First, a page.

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This article is about the demographic features of the population of Mauritius, including population density, ethnicity, education level, health of the populace, economic status, religious affiliations and other aspects of the population.

Mauritian society includes people from many different ethnic groups. A majority of the republic's residents are the descendants of people from the Indian subcontinent. Mauritius also contains substantial populations from continental Africa, Madagascar, France, Great Britain, and China, among other places.

Contents

Ancestry

The Indo-Mauritians (when the ethnic groups are combined) and Creoles (of African descent) are the predominant population. There are approximately 30,000 Mauritians of Chinese descent, from the Hakka, Mandarin, and Cantonese language groups. More than 90% of the Sino-Mauritian community are Roman Catholic[citation needed], the remainder are largely Buddhist.[1]

While there is a small population of British citizens living in Mauritius, most of whom have Mauritian nationality, few identify as being Mauritian. The term Anglo-Mauritian, a term which may include Mauritians living in the UK, is used unofficially.

Though the Franco-Mauritian group is small, it is the largest of the European ancestries on the island. They are usually upper-class citizens and form the wealthiest group of people on the island.

Small groups of foreign students from Europe or the Indian Ocean region are also present. Recent years have seen a steady flow of foreign workers into the textile industry (primarily Chinese women), the construction industry (primarily Indian workers), and harbour-related activities (primarily Taiwanese men). Immigration policy does not provoke much debate in Mauritius, and the relative economic stability of the island serves to attract foreign workers[citation needed].

Language

Picture from the 1950s of the Central Market, Port Louis, Mauritius.

The official language of Mauritius is English. All government administrative documents are therefore drawn up in English. Together with English, French is also used in instruction in the educational system. French, however, predominates in the media, both broadcast and printed as well as with business and in corporate affairs. Although English is the official language of the island, a majority of the population can speak French fluently. American and other English-language movies and TV programmes shown in Mauritius are conventionally dubbed into French.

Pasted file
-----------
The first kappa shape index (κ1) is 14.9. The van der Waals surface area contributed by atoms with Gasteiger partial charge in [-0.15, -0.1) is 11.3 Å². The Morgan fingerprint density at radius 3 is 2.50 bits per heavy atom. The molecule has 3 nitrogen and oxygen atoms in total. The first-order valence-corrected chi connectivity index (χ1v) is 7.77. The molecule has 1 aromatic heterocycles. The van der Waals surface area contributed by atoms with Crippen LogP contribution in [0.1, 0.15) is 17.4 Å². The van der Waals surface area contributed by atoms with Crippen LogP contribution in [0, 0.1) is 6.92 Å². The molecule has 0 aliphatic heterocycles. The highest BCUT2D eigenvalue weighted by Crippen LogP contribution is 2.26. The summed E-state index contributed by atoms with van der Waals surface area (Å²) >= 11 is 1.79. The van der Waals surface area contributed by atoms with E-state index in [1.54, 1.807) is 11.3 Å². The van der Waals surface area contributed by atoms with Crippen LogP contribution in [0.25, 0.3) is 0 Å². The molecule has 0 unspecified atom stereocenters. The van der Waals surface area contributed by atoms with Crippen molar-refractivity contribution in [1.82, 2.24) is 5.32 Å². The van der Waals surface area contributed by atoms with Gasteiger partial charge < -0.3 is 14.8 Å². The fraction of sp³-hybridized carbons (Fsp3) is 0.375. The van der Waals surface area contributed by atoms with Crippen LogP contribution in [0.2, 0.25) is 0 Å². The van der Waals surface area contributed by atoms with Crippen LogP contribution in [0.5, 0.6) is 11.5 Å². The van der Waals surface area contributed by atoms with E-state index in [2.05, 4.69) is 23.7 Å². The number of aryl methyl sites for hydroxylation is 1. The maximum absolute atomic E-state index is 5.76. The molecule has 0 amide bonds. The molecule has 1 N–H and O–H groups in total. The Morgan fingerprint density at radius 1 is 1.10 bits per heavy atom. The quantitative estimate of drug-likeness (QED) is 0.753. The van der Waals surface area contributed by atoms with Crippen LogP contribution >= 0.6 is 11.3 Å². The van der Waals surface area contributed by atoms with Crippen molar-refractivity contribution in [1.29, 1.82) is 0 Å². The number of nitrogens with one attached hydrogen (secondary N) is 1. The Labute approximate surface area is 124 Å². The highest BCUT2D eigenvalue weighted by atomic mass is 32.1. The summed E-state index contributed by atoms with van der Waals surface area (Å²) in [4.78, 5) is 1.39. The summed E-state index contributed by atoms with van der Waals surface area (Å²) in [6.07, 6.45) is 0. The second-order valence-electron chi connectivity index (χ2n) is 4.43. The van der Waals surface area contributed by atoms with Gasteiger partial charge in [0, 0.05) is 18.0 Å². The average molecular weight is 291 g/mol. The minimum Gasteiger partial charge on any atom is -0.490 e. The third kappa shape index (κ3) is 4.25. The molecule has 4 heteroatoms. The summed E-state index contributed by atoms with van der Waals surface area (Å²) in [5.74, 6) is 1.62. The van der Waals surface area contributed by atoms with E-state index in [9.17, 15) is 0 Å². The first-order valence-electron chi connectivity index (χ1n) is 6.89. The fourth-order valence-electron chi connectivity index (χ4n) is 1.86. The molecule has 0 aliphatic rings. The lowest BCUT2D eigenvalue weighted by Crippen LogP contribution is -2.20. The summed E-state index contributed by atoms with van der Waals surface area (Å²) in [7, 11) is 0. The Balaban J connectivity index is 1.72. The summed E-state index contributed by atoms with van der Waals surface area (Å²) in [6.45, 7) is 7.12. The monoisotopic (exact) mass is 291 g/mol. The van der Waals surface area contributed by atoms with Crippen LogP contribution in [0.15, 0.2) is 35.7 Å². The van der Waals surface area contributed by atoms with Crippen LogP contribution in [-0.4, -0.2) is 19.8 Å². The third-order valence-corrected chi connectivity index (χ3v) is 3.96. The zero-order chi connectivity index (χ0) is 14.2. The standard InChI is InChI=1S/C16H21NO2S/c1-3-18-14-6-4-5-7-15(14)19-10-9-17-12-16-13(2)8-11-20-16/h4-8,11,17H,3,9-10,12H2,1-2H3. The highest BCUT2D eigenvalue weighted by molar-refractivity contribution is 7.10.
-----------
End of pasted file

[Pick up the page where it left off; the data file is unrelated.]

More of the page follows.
The most widely-spoken language of the country is Mauritian Creole, which has close ties with French pronunciation, but with a few marked differences - Creole does not contain the post-alveolar fricatives and front rounded vowels that French does. Mauritian Creole is considered the native tongue of the country. Creole was the language used by the African slaves to communicate with their French masters. Today, Creole is used in everyday life by all Mauritians. When Franco-Mauritians engage in conversations with Creole speakers, French is more commonly employed than Creole.

Hindi and Urdu also has numerous speakers in the country, although both are used mainly by the Indian community. Several other languages including Tamil, Telugu, Marathi, Bhojpuri, Gujarati, Punjabi and dialects of Chinese, such as Cantonese, Hakka and Mandarin, are also spoken by significant parts of the population. The earliest builders brought by the French were the Tamils of Indian origin, who were employed to build Port Louis, the capital. Subsequently, around hundred years later, laborers from other parts of British India were brought by the British. Arabic is taught in Mosques around Mauritius.

Religion

The religions present in the republic are Hinduism (52%), Roman Catholicism (28%), Islam (16.6%), Buddhism (2.5%), Adventist Protestantism (2%) and Sikhism (0.3%). [2]

CIA World Factbook demographic statistics

Demographics of Mauritius, Data of FAO, year 2005 ; Number of inhabitants in thousands.

The following demographic statistics are from the CIA World Factbook, unless otherwise indicated.

Population: Island of Mauritius only: 1,227,078 (December 2007 estimate) [3]

Age structure: 0-14 years: 23% (male 148,573/female 143,859) 15-64 years: 70.1% (male 443,968/female 449,670) 65 years and over: 6.9% (male 35,269/female 52,850) (2008 est.)

Population growth rate: 0.89% (2000 est.)

Birth rate: 16.66 births/1,000 population (2000 est.)

Death rate: 6.83 deaths/1,000 population (2000 est.)

Net migration rate: -0.93 migrant(s)/1,000 population (2000 est.)

Sex ratio:
at birth: 1 male(s)/female
under 15 years: 1.03 male(s)/female
15-64 years: 0.99 male(s)/female
65 years and over: 0.67 male(s)/female
total population: 0.98 male(s)/female (2000 est.)

Infant mortality rate: 17.73 deaths/1,000 live births (2000 est.)

Life expectancy at birth:
total population: 70.98 years
male: 66.98 years
female: 75.04 years (2000 est.)

Total fertility rate: 2.02 children born/woman (2000 est.)

Nationality:
noun: Mauritian(s)
adjective: Mauritian

Ethnic groups: Indian 68%, Creole 27%, Chinese 3%, French 2%

Religions: Hinduism 52%, Christianity 28.3% (Roman Catholicism 26%, Protestant 2.3%), Islam 16.6%, other 3.1%

Languages: English (Official), French, Mauritian Creole, Hindi, Tamil, Marathi, Bojpoori, Hakka.

Literacy:
definition: age 15 and over can read and write
total population: 82.9%
male: 87.1%
female: 78.8% (1995 est.)

References

  • Eriksen, Thomas Hylland (1998), Common Denominators: Nation-building and Compromise in Mauritius, Berg Publishers, ISBN 9781859739594 
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